Singapore makes decisions on its own behalf: PM Lee
Speaking in Davos dialogue, he says Singapore makes decisions on its own behalf
Strains in the US-China relationship have meant that where it was previously effortless for a country to say it was friends with everybody including the United States and China, now, from time to time, one is pushed to be better friends with one side or the other.
Prime Minister Lee Hsien Loong drew laughter from the packed room of 200 business leaders and officials as he made this observation at a dialogue in Davos with World Economic Forum president Borge Brende, a former Norwegian foreign minister.
Mr Brende said: "A lot of Europeans understand that."
PM Lee replied: "Well, the smaller you are, the better you understand it."
He noted that when Singapore does have to make a stand, it is important that people understand Singapore's choices are on its own behalf.
"Because we are making decisions for Singapore, and not because we are a cat's paw for one side or the other," he said.
"That means you must have the courage to stand up and call things as they are and, from time to time, you will incur, well, at least a raised eyebrow and sometimes more than one raised eyebrow from one side or the other, and occasionally both.
"But it is necessary to do that because once people no longer think that you are a serious interlocutor, calculating on your own behalf, you're written off, you're finished."
Asked whether he felt US-China trade tensions had peaked with the phase one trade deal reached this month, Mr Lee said he did not think they had.
The issue of how an incumbent hyperpower accommodates a rising new power, whose economy is set to grow and eventually become larger than that of the US - although not for years to come - will remain.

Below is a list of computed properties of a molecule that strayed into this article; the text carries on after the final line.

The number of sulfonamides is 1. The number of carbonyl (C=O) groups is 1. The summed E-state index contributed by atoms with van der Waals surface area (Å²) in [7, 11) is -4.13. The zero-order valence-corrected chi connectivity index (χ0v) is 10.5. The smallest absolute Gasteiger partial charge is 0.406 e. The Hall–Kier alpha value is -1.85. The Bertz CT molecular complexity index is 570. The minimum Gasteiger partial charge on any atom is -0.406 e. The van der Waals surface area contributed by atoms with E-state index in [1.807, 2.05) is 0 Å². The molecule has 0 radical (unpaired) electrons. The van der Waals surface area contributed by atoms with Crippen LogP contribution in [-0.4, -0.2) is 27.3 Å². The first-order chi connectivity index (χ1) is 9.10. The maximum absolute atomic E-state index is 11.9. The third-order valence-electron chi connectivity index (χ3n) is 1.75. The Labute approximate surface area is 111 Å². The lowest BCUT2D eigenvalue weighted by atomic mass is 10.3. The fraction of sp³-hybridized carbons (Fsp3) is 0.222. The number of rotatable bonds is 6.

Uncertainty has also meant that investments have been affected, and business decisions are being put off. And the prospect of a bifurcation in technology, whether on 5G networks or the entire supply chain, remains, he added. This will have a significant negative impact on long-term growth and create mutual suspicion and anxiety.
On whether he saw a silver lining, PM Lee cited the tech sector, pointing to its tremendous vibrancy and optimism.
But he added that while new opportunities will be generated, so will new problems.
"When social media came along, everybody said this is marvellous, this is a way to democratise debate, and everybody has a voice and now we shall have an egalitarian participative, basically nirvana will have arrived," he said.
"Now we see what it is like. It does not look like it is nirvana."
As for how smaller countries can cope with the platform economy, PM Lee noted Google and Facebook are in Singapore, with data centres and engineers.
"We do not have very many unicorns of our own but we are part of the global economy and part of these major participants," he said.
"If there are proper rules which protect participants, big and small, in this environment, then I think we can make a living. If there are no rules, and all of a sudden you have a Twitter storm or something befalls you in the middle of the night, next morning you wake up and you find you have been devastated. It can happen."
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